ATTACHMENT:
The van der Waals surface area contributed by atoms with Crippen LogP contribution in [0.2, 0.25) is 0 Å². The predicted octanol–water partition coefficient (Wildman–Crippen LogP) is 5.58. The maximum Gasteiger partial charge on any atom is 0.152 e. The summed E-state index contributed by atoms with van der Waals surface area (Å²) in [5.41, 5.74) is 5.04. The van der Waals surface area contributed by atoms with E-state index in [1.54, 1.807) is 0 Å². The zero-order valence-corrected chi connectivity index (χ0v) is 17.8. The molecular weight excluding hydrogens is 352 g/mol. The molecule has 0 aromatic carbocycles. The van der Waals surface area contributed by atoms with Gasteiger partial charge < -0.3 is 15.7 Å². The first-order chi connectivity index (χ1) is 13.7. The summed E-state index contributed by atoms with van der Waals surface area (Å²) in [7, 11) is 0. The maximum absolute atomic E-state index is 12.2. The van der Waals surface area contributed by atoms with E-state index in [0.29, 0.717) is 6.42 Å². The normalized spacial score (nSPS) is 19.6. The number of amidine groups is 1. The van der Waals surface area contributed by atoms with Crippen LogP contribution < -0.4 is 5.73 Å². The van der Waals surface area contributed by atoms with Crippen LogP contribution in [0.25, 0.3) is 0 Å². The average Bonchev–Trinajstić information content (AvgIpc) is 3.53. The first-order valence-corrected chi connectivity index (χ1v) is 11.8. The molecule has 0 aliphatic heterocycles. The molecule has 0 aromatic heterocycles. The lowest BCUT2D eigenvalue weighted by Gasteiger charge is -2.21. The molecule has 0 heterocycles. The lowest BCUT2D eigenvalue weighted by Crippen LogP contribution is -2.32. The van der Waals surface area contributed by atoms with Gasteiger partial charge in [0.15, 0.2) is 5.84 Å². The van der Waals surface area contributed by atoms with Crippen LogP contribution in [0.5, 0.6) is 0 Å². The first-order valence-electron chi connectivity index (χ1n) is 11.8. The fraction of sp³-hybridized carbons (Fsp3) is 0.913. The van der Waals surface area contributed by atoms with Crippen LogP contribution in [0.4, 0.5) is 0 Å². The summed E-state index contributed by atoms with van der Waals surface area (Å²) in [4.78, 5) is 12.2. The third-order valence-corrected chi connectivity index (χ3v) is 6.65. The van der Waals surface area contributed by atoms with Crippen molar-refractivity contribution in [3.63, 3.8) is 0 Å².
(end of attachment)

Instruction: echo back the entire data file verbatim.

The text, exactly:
The van der Waals surface area contributed by atoms with Crippen LogP contribution in [0.2, 0.25) is 0 Å². The predicted octanol–water partition coefficient (Wildman–Crippen LogP) is 5.58. The maximum Gasteiger partial charge on any atom is 0.152 e. The summed E-state index contributed by atoms with van der Waals surface area (Å²) in [5.41, 5.74) is 5.04. The van der Waals surface area contributed by atoms with E-state index in [1.54, 1.807) is 0 Å². The zero-order valence-corrected chi connectivity index (χ0v) is 17.8. The molecular weight excluding hydrogens is 352 g/mol. The molecule has 0 aromatic carbocycles. The van der Waals surface area contributed by atoms with Gasteiger partial charge < -0.3 is 15.7 Å². The first-order chi connectivity index (χ1) is 13.7. The summed E-state index contributed by atoms with van der Waals surface area (Å²) in [7, 11) is 0. The maximum absolute atomic E-state index is 12.2. The van der Waals surface area contributed by atoms with E-state index in [0.29, 0.717) is 6.42 Å². The normalized spacial score (nSPS) is 19.6. The number of amidine groups is 1. The van der Waals surface area contributed by atoms with Crippen LogP contribution < -0.4 is 5.73 Å². The van der Waals surface area contributed by atoms with Crippen LogP contribution in [0.25, 0.3) is 0 Å². The average Bonchev–Trinajstić information content (AvgIpc) is 3.53. The first-order valence-corrected chi connectivity index (χ1v) is 11.8. The molecule has 0 aliphatic heterocycles. The molecule has 0 aromatic heterocycles. The lowest BCUT2D eigenvalue weighted by Gasteiger charge is -2.21. The molecule has 0 heterocycles. The lowest BCUT2D eigenvalue weighted by Crippen LogP contribution is -2.32. The van der Waals surface area contributed by atoms with Gasteiger partial charge in [0.15, 0.2) is 5.84 Å². The van der Waals surface area contributed by atoms with Crippen LogP contribution in [0.5, 0.6) is 0 Å². The first-order valence-electron chi connectivity index (χ1n) is 11.8. The fraction of sp³-hybridized carbons (Fsp3) is 0.913. The van der Waals surface area contributed by atoms with Crippen LogP contribution in [0.4, 0.5) is 0 Å². The summed E-state index contributed by atoms with van der Waals surface area (Å²) in [4.78, 5) is 12.2. The third-order valence-corrected chi connectivity index (χ3v) is 6.65. The van der Waals surface area contributed by atoms with Crippen molar-refractivity contribution in [3.63, 3.8) is 0 Å².